If you look in a flat mirror in a dressing room, your image is the same height as you are. A magnifying glass held above this page, however, produces an image of the page that is larger than the page itself. Curved optical elements—lenses and curved mirrors—can be used to create magnified images. In some cases, the magnified image is larger than the object; in others, the image is smaller than the object.


The magnification of a mirror or lens is the ratio of the image and object heights.

(20.2)  $$m=\frac{{h}_{i}}{{h}_{o}}$$
 m  =  magnification  h_{i}  =  image size (m)  h_{o}  =  object size (m) 
 Magnification


Can you hold a concave mirror such that your image is inverted, i.e., upsidedown? The values of the heights used in equation (20.2) can be either positive or negative depending on whether the image is upright (positive height) or inverted (negative height). Look at equation (20.2) again: A negative value for h_{i} will produce a negative value for the magnification m. A negative magnification represents an inverted image, while a positive magnification is an upright image.

What is the magnification of the magnifying glass?
Asked: 
magnification m 
Given: 
Object height: 17.5 squares (5 mm/square) are visible through the lens so the object “height” is 87.5 mm.
Image height: The image fills the lens so the image “height” is the diameter of the lens 135 mm (27 squares).

Relationships: 
m = h_{i} / h_{o}

Solution: 
$$m=\frac{{h}_{i}}{{h}_{o}}=\frac{135\text{mm}}{87.5\text{mm}}=1.54$$

Answer: 
The magnification is 1.54.


In the solved problem above, it is impossible to tell from the image of graph paper (which is symmetrical!) whether the image created is upright or inverted.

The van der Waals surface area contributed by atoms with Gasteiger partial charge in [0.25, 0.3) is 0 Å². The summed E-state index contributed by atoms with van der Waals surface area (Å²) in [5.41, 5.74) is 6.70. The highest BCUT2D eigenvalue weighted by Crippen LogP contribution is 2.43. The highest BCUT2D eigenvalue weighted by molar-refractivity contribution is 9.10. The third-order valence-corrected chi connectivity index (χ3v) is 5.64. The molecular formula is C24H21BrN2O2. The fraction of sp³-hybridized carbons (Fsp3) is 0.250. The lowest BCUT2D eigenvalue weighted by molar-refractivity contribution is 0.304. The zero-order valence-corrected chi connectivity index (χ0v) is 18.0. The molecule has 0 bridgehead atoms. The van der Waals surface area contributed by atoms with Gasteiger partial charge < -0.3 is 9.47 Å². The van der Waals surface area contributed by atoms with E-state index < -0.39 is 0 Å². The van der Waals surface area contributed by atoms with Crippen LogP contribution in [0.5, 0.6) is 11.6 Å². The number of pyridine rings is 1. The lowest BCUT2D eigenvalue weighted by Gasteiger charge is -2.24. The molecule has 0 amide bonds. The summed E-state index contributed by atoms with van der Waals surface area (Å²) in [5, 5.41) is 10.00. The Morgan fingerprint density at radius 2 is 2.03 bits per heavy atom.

As you will learn in the next chapter—or you can discover by experimenting with a real magnifying glass—the biconvex lens in a magnifying glass creates upright images when held close to the paper, but it switches to creating inverted images when held further away.
In the solution above, we assumed that the image is upright, which happens to be correct for the particular magnifying glass used in the illustration.

A biologist is observing a plant cell under a microscope. The microscope can be set to 50, 100, or 200 magnification. The cell is 185 micrometers wide (where 1 micrometer = 1 μm = 10^{−6} m). Which magnification will produce an image of the cell that is closest to 1 centimeter wide?

The biologist should use the magnification of 50.
Asked: which magnification m to use
Given: width of cell, h_{o} = 185 μm = 185×10^{−6} m; desired image width, h_{i} = 1 cm = 10^{−2} m;
possible magnifications m = 50, 100, and 200
Relationships: m = ^{hi}⁄_{ho}
Solve:
Solve for the ideal magnification:
$$m=\frac{{h}_{i}}{{h}_{o}}=\frac{1\times {10}^{2}\text{m}}{185\times {10}^{6}\text{m}}=54.1$$
50 is the closest given magnification to 54.1.